I love bringing Mother Nature’s bounty into my kitchen — seasonal, fresh, locally grown.
Buying and eating local food is a daily choice for your health. To become more aware of the food you put in your body. To take climate change action. To support food and growers near you. An opportunity to help preserve farmland and green spaces. A way to connect with the earth.
Local produce is picked within 24 – 48 hours.
Why does it matter?
Better for Your Health
Locally grown crops are harvested at their peak. Produce arrives at the market within 48 hours of picking; this brings you giving the freshest produce from farm to table. Eating local means:
- More variety! This means more antioxidants, vitamins and phytochemicals for better health. Local farmers are more likely to choose varieties for flavor rather than yield. Large agricultural businesses that grow produce for distribution across the country choose varieties for high yield, fast growth rate, and ability to withstand long distance transport
- More nutrient dense because they ripen naturally. Produce that travels long distances is picked before it’s ripe
- More flavor!
- No ethylene gas, which is added to fruits imported out of season to artificially ripen.
- Contains less (or no) pesticides. Farmers have to pay an extra fee to become certified organic; some small-scale farmers use organic methods but aren’t certified because they simply cannot afford the certification fees. Even if they aren’t organic, small farmers tend to use fewer chemicals than large, industrialized farms.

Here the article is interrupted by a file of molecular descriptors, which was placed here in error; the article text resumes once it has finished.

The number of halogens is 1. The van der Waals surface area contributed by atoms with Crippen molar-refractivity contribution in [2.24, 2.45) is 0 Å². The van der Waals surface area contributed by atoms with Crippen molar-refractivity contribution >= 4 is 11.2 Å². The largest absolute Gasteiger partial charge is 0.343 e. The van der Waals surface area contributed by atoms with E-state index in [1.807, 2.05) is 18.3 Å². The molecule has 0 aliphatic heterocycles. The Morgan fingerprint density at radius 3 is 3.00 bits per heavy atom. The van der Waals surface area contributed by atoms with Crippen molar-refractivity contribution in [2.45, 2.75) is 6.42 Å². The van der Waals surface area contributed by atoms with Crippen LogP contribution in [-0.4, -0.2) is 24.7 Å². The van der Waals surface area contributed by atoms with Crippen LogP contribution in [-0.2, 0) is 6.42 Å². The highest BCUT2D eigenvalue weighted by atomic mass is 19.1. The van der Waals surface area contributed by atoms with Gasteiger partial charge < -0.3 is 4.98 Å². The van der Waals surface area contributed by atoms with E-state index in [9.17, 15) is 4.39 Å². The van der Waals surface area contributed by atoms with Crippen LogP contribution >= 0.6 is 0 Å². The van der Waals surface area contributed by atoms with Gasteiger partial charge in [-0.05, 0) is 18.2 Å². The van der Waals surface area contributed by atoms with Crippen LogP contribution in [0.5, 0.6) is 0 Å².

Better for the Environment
- Eating more local food reduces carbon emissions by reducing food miles (distance food travels from farm to consumer).
- Buying local food helps preserve farmland and green space from development. When local farmers are well compensated for their products, they’re less likely to sell their land to developers.
- Farms also provide a habitat for wildlife and maintain the ecosystem.
- Helps more farmers switch to sustainable practices. The more you shop at local markets, the more these local farmers will thrive and grow.
Supports the Local Economy
- Money spent locally stays local. It helps local producers and is reinvested with businesses and services in your community. This helps grow your local economy instead of giving earnings to a corporation in another city/state/country.
- Local food moves through fewer hands. The money you spend goes to people growing those foods.
Creates Community and Connection
Shopping at a local farmer’s market connects you to where your food comes from.
Through Community Supported Agriculture (CSA) you can purchase seasonal produce directly from local farmers. A CSA-participating farm offer a number of “shares”. Generally you pay up-front. This helps pay for seeds and plants, greenhouse expenses, equipment, labor, and other costs related to the workings of the farm. The farm grows food for participating members. CSA members receive a weekly or biweekly share of the farm’s harvest. It’s a win-win. Community members become shareholders in the farm and the farm has a steady supply of revenues it can count on.
Did you know CSA’s began in Japan in the mid-1960s and 1970s, in response to consumer concern about the increasing use of pesticides in industrial farming?
For More Empowerment
- Nestle, Mario. (2006). What to eat. New York, NY: North Point Press.
- Hyman, Mark. (2020. Food Fix: How to save our planet, our economy, our communities, and our planet – one bite at a time. New York, NY: Little Brown Spark, Hatchette Book Group.
Updated from February 2018 post